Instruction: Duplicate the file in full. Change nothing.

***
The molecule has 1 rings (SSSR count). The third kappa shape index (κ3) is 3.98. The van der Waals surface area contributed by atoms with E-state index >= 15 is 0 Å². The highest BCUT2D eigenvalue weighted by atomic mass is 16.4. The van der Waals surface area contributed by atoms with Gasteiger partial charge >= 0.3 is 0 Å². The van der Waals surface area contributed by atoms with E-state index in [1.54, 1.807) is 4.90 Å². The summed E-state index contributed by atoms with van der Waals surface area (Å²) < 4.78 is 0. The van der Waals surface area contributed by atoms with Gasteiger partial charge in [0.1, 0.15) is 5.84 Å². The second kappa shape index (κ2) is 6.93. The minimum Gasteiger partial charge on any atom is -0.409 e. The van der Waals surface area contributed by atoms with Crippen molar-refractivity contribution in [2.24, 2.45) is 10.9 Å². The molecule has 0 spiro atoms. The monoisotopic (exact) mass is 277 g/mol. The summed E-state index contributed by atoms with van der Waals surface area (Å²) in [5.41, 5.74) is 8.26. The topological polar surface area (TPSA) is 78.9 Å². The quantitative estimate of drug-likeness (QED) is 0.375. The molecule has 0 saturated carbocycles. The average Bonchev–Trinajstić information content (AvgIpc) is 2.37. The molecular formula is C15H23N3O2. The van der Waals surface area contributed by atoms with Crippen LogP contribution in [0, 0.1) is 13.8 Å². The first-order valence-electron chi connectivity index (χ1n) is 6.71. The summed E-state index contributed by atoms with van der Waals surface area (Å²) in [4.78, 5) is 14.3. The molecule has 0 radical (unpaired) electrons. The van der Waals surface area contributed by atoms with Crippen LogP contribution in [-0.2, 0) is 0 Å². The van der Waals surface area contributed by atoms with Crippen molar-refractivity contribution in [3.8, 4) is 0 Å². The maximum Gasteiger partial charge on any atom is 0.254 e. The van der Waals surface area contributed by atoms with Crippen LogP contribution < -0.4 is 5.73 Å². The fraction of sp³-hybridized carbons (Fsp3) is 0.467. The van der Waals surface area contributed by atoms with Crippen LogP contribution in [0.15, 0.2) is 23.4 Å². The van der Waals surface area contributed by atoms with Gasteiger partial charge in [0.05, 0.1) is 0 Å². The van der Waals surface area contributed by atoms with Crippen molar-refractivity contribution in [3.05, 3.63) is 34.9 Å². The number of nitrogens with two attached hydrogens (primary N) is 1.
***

The molecule has 1 rings (SSSR count). The third kappa shape index (κ3) is 3.98. The van der Waals surface area contributed by atoms with E-state index >= 15 is 0 Å². The highest BCUT2D eigenvalue weighted by atomic mass is 16.4. The van der Waals surface area contributed by atoms with Gasteiger partial charge >= 0.3 is 0 Å². The van der Waals surface area contributed by atoms with E-state index in [1.54, 1.807) is 4.90 Å². The summed E-state index contributed by atoms with van der Waals surface area (Å²) < 4.78 is 0. The van der Waals surface area contributed by atoms with Gasteiger partial charge in [0.1, 0.15) is 5.84 Å². The second kappa shape index (κ2) is 6.93. The minimum Gasteiger partial charge on any atom is -0.409 e. The van der Waals surface area contributed by atoms with Crippen molar-refractivity contribution in [2.24, 2.45) is 10.9 Å². The molecule has 0 spiro atoms. The monoisotopic (exact) mass is 277 g/mol. The summed E-state index contributed by atoms with van der Waals surface area (Å²) in [5.41, 5.74) is 8.26. The topological polar surface area (TPSA) is 78.9 Å². The quantitative estimate of drug-likeness (QED) is 0.375. The molecule has 0 saturated carbocycles. The average Bonchev–Trinajstić information content (AvgIpc) is 2.37. The molecular formula is C15H23N3O2. The van der Waals surface area contributed by atoms with Crippen LogP contribution in [0, 0.1) is 13.8 Å². The first-order valence-electron chi connectivity index (χ1n) is 6.71. The summed E-state index contributed by atoms with van der Waals surface area (Å²) in [4.78, 5) is 14.3. The molecule has 0 radical (unpaired) electrons. The van der Waals surface area contributed by atoms with Crippen LogP contribution in [-0.2, 0) is 0 Å². The van der Waals surface area contributed by atoms with Crippen molar-refractivity contribution in [3.8, 4) is 0 Å². The maximum Gasteiger partial charge on any atom is 0.254 e. The van der Waals surface area contributed by atoms with Crippen LogP contribution < -0.4 is 5.73 Å². The fraction of sp³-hybridized carbons (Fsp3) is 0.467. The van der Waals surface area contributed by atoms with Crippen LogP contribution in [0.15, 0.2) is 23.4 Å². The van der Waals surface area contributed by atoms with Gasteiger partial charge in [0.05, 0.1) is 0 Å². The van der Waals surface area contributed by atoms with Crippen molar-refractivity contribution in [3.05, 3.63) is 34.9 Å². The number of nitrogens with two attached hydrogens (primary N) is 1.